Discussion will be continued…with the “Trademark Examination”
Kelly Slater’s Rough Ride: Part 1
Kelly Slater is best known for being an 11-time World Surfing Champion to date, but he is also the first listed inventor on a patent application, 12/274,321, SURFACE GRAVITY WAVE GENERATOR AND WAVE POOL, published on May 20, 2010, as publication number 20100124459, soon to become a patent, on a wave pool device that generates surfing waves. The application and patent prosecution process is an interesting one, and provides some common sense knowledge for the novice inventor. Everything in this article was obtained through a public record search of the United States Patent & Trademark search engine.
Why use this as an example? Well, first, surfing technology is interesting to me. Second, any invention relating to generating surfing waves in artificial environments is of particular interest to me, as my wife and I have small resort on an island in Thailand which is so blocked from the Indian Ocean that a big day of surf is 6 inches (don’t believe me? Just go to www.Thai-West.com and look at the pictures – trust me, we need any wave machine technology we could get).
So, let’s go through the patent application and prosecution process and see how Kelly ended up with a patent nearly four years after first taking off on the wave.
Step 1. Invent something, get patent application filed.
In November of 2008, Kelly’s application was filed. It included separate documents for the abstract (150-word or less summary of the invention), specification (written portion), drawings (black and white illustrations showing the key parts of the invention and how it works), and claims (the most important part of a patent, where his patent attorney set forth the key parts of the invention he hoped to protect). His application also included an oath, where Kelly and his co-inventor swore that they with the “first and true inventors” of this device. In it, Kelly and his co-inventor, Adam Fincham, also claimed “small entity status”, which allows them to pay half the usual fees for patent application filing.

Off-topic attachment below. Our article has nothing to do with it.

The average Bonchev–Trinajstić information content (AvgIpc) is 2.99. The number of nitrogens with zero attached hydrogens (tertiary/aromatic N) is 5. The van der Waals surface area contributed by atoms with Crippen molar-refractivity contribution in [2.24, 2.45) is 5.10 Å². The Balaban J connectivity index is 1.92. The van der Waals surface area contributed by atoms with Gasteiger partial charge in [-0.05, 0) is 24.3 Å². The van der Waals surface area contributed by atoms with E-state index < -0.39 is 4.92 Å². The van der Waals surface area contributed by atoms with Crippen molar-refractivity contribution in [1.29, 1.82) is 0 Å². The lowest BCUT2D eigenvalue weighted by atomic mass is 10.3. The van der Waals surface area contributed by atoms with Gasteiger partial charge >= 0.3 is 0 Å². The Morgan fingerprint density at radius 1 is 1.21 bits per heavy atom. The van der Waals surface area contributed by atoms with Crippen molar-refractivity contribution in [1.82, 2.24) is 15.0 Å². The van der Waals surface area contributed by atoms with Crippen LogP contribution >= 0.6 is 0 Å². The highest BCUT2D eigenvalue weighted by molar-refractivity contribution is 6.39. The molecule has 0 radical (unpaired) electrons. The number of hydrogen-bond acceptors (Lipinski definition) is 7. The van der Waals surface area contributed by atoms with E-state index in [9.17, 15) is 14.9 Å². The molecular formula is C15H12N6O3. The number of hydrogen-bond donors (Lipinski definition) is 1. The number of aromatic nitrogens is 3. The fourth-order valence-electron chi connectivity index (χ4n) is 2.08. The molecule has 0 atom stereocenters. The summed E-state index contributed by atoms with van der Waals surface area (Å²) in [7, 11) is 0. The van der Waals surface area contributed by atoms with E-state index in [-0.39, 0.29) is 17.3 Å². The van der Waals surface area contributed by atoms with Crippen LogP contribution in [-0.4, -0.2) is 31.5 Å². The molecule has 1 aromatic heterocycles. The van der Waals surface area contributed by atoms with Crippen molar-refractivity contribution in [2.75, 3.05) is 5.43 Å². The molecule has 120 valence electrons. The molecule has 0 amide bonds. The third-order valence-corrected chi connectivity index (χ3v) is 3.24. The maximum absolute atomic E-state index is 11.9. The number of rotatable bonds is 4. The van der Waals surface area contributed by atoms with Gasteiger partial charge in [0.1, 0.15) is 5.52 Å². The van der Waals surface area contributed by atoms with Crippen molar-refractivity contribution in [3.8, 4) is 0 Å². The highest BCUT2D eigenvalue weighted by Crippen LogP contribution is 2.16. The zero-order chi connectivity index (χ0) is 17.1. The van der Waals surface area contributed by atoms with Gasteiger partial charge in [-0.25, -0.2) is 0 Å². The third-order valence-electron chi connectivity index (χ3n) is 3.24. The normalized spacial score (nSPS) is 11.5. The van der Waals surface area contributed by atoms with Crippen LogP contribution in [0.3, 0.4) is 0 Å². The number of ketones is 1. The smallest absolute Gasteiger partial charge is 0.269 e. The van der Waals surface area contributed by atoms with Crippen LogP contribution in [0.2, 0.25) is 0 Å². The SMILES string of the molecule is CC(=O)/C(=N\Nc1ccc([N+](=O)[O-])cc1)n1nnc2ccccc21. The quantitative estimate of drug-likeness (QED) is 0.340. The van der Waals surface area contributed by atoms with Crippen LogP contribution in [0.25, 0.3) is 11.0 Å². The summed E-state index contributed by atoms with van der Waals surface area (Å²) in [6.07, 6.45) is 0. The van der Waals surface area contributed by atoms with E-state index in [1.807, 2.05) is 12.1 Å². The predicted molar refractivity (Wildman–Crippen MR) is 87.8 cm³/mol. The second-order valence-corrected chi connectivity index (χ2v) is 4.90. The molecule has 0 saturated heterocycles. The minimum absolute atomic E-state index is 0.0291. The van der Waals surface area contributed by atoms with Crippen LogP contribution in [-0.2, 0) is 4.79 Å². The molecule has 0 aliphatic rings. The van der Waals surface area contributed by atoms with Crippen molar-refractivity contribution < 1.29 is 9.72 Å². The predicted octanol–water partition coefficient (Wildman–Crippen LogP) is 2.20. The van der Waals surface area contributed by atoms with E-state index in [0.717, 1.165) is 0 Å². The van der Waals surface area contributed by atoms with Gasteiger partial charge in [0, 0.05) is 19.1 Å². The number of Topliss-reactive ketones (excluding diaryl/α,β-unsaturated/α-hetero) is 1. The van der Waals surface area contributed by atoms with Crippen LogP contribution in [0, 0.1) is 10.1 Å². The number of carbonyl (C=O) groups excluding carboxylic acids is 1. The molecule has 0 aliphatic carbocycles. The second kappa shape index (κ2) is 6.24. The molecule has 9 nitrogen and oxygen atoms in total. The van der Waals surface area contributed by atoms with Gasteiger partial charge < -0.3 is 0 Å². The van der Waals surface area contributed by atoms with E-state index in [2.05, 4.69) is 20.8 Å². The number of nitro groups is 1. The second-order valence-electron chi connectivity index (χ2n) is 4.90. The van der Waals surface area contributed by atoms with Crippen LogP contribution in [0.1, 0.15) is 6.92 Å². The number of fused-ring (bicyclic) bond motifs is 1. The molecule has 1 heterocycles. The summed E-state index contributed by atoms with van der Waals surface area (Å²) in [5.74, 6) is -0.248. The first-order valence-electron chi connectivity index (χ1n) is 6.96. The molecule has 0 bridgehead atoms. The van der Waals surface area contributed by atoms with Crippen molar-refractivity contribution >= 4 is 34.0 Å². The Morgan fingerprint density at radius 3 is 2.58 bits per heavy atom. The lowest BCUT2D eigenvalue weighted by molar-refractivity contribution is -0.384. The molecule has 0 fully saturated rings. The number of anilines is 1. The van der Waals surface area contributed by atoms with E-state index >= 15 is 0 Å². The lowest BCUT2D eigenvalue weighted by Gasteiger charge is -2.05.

Small Entity Status: The United States Patent & Trademark Office has a program under which small entity inventors, generally considered those with fewer than 500 employees, qualify for a 50% reduction in fees, as compared with large businesses with over 500 employees. So, Kelly and Adam are two guys – not Microsoft – so they filed as a small entity. Small entity status can actually get a bit tricky, as you can lose small entity status if you enter in a number of business transactions, including licensing, with a large entity.
….to be continuedread more